Bláthnaid: Yeah. Maybe avoid the free bar.

Claire: Yes, good idea. Okay, that's super. Obviously, things can take a turn for the worst and employers can be exposed to certain claims such as sexual harassment complaints, bullying complaints, and compensation claims. Claims can not only affect employee morale and the employer's reputation, but they also can be time-consuming and costly. What are the financial and reputational risks of a successful harassment claim? What sort of compensation could be awarded if you're successful?

What are the financial and reputational risks of a successful harassment claim? What sort of compensation could be awarded if you're successful?

Bláthnaid: In terms of the financial risks, a harassment complaint under the Employment Equality Acts, if an employee is successful in bringing in a claim, they could be awarded up to two years' gross remuneration. That's not based on actual law, so it will be a lot to do with the employer's behaviour and the procedure, etc., that was followed.

It should also be noted that aside from a harassment complaint in the WRC, an employee might be able to bring in a personal-injuries claim in the circuit in the High Court, and that could be both more costly in terms of the damages that could be awarded, but also in terms of the legal costs, which can be considerably more. If an employer is unsuccessful in that, they could also be hit with the cost awards of the other side, depending what happens. So potentially, it can be quite expensive, depending on what route the employee decides down.

In terms of the reputational risks, no employer wants to be in the papers to say that an employee has been harassed. Whether it did or did not happen, it's still out there, it's still in the media. In the WRC, if it isn't an equality case, the names can be cited, so it's not the usual rules that do apply. And in summary, if it's a High Court or Circuit Court claim, you're more likely to get journalists there as well who will regularly report on those sorts of cases. They're interesting stories and people like to hear about them.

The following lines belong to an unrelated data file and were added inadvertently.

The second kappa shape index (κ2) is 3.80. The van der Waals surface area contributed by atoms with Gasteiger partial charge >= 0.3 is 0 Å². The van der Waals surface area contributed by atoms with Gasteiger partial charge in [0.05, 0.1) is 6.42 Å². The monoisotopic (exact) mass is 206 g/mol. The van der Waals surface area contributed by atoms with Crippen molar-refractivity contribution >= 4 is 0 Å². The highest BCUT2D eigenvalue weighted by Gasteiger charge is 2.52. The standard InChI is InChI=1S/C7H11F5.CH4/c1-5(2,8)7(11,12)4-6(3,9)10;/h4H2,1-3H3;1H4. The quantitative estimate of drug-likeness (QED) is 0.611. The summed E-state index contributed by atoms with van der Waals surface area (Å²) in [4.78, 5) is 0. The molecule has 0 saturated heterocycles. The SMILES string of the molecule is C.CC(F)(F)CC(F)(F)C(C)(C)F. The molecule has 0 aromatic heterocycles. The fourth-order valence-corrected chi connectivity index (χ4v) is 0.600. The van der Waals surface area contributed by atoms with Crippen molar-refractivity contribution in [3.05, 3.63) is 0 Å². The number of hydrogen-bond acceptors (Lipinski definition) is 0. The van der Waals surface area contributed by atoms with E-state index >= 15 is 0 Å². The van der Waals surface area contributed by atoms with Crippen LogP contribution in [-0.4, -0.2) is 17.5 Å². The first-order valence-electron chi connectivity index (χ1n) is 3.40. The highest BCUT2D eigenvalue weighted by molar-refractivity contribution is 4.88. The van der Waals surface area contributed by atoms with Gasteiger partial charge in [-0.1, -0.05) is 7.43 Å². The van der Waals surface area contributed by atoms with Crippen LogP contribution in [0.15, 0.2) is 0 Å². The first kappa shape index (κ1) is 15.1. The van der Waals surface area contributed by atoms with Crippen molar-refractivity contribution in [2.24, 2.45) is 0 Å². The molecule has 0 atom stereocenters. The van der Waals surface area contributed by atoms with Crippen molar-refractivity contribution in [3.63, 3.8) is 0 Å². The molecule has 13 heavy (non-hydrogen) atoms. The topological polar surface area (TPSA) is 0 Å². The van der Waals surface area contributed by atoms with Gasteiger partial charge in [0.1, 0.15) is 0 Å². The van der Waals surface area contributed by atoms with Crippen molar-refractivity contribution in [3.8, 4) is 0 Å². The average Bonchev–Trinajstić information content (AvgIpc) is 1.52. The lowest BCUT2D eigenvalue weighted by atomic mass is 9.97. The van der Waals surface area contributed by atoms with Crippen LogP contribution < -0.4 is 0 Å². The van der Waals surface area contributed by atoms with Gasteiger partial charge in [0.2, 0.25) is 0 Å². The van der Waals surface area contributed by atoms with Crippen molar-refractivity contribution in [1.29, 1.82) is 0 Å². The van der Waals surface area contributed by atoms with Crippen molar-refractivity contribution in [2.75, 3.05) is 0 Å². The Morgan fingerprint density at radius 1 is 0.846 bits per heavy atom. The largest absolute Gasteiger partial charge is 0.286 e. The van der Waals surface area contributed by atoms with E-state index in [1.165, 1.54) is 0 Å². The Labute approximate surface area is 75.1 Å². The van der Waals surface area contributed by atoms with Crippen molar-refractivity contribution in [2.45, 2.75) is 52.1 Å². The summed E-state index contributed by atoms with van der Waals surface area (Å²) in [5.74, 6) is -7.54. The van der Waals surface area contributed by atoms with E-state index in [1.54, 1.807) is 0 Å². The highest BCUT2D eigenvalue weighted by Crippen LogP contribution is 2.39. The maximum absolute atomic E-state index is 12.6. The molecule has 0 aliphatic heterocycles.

What can employers do to prevent allegations of sexual harassment arising?

Claire: What can employers do to prevent allegations of sexual harassment arising?

Bláthnaid: Again, it comes down to good policies and procedures in place and regular training. It must be remembered that the Code of Practice, and indeed, there's a case on this as well which does recognise that the workplace goes beyond, or the Christmas party is an extension of the workplace. So, regular training, good policies, making employees aware . . .

The definition of sexual harassment, under the legislation, is very wide. Just to quote it here, it's "any form of unwanted verbal, nonverbal, or physical contact of a sexual nature, being conduct which . . . has the purpose or effect of violating a person's dignity and creating an intimidating, hostile, degrading, humiliating, or offensive environment for the person."

So it's very, very broad and employees must be aware that it's not subjective. So just because you may not find personally that the conduct unwanted or harassment doesn't mean that your colleague won't think that.

So I think it's all about making employees aware of how broad it is and exactly what that definition is so that they're mindful of it. You wouldn't get on like that in the workplace when you're sitting at your computer. So you've got to apply that thought process when you're on a night out, be it the Christmas party or otherwise.

Claire: Sure. Yeah. It goes to the definition, doesn't it? I mean, one employee's crude joke or banter could be another's clear-cut sexual harassment claim.

Bláthnaid: Exactly. Yeah. Yeah.

Claire: And it's not really like bullying, either. That has to be repeated. It can be a one-time offense, can’t it?

Bláthnaid: Yeah, yeah, exactly, yeah. And that's where often these do happen, especially sexual harassment. It's at the Christmas party or some sort of office event and somebody says something inappropriate or . . .

Claire: Offensive.

Bláthnaid: Yeah.

What should employers do if an issue arises at the actual Christmas party or, say, for instance, an allegation is made after the party?

Claire: Sure. Okay. What should employers do if an issue arises at the actual Christmas party, say, for instance, an allegation is made after the party?

Bláthnaid: What I would always advise clients to do, firstly, speak to the person who's made the complaint. Sit them down. Have an informal chat with them. Find out what happened, what they want to happen. In doing that, you will explain the relevant procedure that's there, saying that presumably it can be done informally, or indeed, if they want to go formal, what that will look like in terms of the investigation itself.

If the person is willing to deal with it on an informal basis, that could just involve having a meeting between the other person — or people, if there's more than one — in a room with HR presence and talking it through and a simple apology. And again, if it is an informal thing, I would just make a note of that on the file to show that it has been dealt with and all the parties are happy enough.